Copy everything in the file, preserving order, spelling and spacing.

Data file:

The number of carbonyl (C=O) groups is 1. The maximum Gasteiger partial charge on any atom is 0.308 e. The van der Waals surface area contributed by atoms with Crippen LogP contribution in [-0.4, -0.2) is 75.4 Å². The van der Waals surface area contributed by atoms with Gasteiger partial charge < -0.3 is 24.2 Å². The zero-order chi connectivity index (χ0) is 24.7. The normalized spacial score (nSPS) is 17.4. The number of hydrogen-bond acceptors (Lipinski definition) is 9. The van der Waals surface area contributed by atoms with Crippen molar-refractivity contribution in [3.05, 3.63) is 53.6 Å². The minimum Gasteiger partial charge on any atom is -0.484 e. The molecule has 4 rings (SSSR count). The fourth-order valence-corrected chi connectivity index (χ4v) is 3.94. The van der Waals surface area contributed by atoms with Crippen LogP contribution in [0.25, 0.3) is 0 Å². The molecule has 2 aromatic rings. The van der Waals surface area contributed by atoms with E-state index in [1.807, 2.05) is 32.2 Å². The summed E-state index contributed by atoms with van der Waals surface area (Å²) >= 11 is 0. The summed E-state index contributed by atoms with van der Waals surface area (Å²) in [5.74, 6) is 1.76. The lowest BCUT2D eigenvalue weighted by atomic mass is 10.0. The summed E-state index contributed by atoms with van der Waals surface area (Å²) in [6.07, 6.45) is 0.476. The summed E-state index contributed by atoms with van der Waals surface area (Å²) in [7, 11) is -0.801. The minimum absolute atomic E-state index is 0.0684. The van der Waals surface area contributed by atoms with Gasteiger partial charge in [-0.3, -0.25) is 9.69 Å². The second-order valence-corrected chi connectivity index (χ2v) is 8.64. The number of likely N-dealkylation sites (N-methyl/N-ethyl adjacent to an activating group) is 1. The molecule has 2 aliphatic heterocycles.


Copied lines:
The number of carbonyl (C=O) groups is 1. The maximum Gasteiger partial charge on any atom is 0.308 e. The van der Waals surface area contributed by atoms with Crippen LogP contribution in [-0.4, -0.2) is 75.4 Å². The van der Waals surface area contributed by atoms with Gasteiger partial charge < -0.3 is 24.2 Å². The zero-order chi connectivity index (χ0) is 24.7. The normalized spacial score (nSPS) is 17.4. The number of hydrogen-bond acceptors (Lipinski definition) is 9. The van der Waals surface area contributed by atoms with Crippen molar-refractivity contribution in [3.05, 3.63) is 53.6 Å². The minimum Gasteiger partial charge on any atom is -0.484 e. The molecule has 4 rings (SSSR count). The fourth-order valence-corrected chi connectivity index (χ4v) is 3.94. The van der Waals surface area contributed by atoms with Crippen LogP contribution in [0.25, 0.3) is 0 Å². The molecule has 2 aromatic rings. The van der Waals surface area contributed by atoms with E-state index in [1.807, 2.05) is 32.2 Å². The summed E-state index contributed by atoms with van der Waals surface area (Å²) >= 11 is 0. The summed E-state index contributed by atoms with van der Waals surface area (Å²) in [5.74, 6) is 1.76. The lowest BCUT2D eigenvalue weighted by atomic mass is 10.0. The summed E-state index contributed by atoms with van der Waals surface area (Å²) in [6.07, 6.45) is 0.476. The summed E-state index contributed by atoms with van der Waals surface area (Å²) in [7, 11) is -0.801. The minimum absolute atomic E-state index is 0.0684. The van der Waals surface area contributed by atoms with Gasteiger partial charge in [-0.3, -0.25) is 9.69 Å². The second-order valence-corrected chi connectivity index (χ2v) is 8.64. The number of likely N-dealkylation sites (N-methyl/N-ethyl adjacent to an activating group) is 1. The molecule has 2 aliphatic heterocycles.